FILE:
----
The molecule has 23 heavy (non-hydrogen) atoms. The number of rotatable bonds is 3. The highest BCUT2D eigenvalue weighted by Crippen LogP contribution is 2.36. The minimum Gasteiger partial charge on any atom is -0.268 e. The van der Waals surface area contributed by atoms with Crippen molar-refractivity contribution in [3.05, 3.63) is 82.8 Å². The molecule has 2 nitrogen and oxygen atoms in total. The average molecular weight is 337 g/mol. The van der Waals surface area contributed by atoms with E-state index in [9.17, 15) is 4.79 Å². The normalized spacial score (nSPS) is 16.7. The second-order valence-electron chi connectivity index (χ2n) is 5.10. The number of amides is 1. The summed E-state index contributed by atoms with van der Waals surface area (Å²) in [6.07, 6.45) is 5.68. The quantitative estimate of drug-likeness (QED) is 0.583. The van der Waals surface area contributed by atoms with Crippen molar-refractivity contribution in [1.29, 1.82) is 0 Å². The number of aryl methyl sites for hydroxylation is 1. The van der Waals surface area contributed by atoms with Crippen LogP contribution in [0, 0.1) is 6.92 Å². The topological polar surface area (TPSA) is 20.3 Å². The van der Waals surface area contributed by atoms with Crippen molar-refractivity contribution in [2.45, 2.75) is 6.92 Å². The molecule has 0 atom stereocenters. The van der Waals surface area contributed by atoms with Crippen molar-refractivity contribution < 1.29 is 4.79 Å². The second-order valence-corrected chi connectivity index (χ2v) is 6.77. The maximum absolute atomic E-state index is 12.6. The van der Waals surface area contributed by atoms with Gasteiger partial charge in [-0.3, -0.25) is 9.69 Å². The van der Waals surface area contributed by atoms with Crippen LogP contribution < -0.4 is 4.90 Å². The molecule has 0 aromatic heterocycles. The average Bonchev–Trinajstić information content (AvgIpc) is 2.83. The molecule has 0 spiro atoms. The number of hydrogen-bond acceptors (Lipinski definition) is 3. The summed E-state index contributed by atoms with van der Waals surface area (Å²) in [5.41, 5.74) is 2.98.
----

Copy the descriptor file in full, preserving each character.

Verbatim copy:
The molecule has 23 heavy (non-hydrogen) atoms. The number of rotatable bonds is 3. The highest BCUT2D eigenvalue weighted by Crippen LogP contribution is 2.36. The minimum Gasteiger partial charge on any atom is -0.268 e. The van der Waals surface area contributed by atoms with Crippen molar-refractivity contribution in [3.05, 3.63) is 82.8 Å². The molecule has 2 nitrogen and oxygen atoms in total. The average molecular weight is 337 g/mol. The van der Waals surface area contributed by atoms with E-state index in [9.17, 15) is 4.79 Å². The normalized spacial score (nSPS) is 16.7. The second-order valence-electron chi connectivity index (χ2n) is 5.10. The number of amides is 1. The summed E-state index contributed by atoms with van der Waals surface area (Å²) in [6.07, 6.45) is 5.68. The quantitative estimate of drug-likeness (QED) is 0.583. The van der Waals surface area contributed by atoms with Crippen molar-refractivity contribution in [1.29, 1.82) is 0 Å². The number of aryl methyl sites for hydroxylation is 1. The van der Waals surface area contributed by atoms with Crippen LogP contribution in [0, 0.1) is 6.92 Å². The topological polar surface area (TPSA) is 20.3 Å². The van der Waals surface area contributed by atoms with Crippen molar-refractivity contribution in [2.45, 2.75) is 6.92 Å². The molecule has 0 atom stereocenters. The van der Waals surface area contributed by atoms with Crippen molar-refractivity contribution < 1.29 is 4.79 Å². The second-order valence-corrected chi connectivity index (χ2v) is 6.77. The maximum absolute atomic E-state index is 12.6. The van der Waals surface area contributed by atoms with Gasteiger partial charge in [-0.3, -0.25) is 9.69 Å². The van der Waals surface area contributed by atoms with Crippen LogP contribution < -0.4 is 4.90 Å². The molecule has 0 aromatic heterocycles. The average Bonchev–Trinajstić information content (AvgIpc) is 2.83. The molecule has 0 spiro atoms. The number of hydrogen-bond acceptors (Lipinski definition) is 3. The summed E-state index contributed by atoms with van der Waals surface area (Å²) in [5.41, 5.74) is 2.98.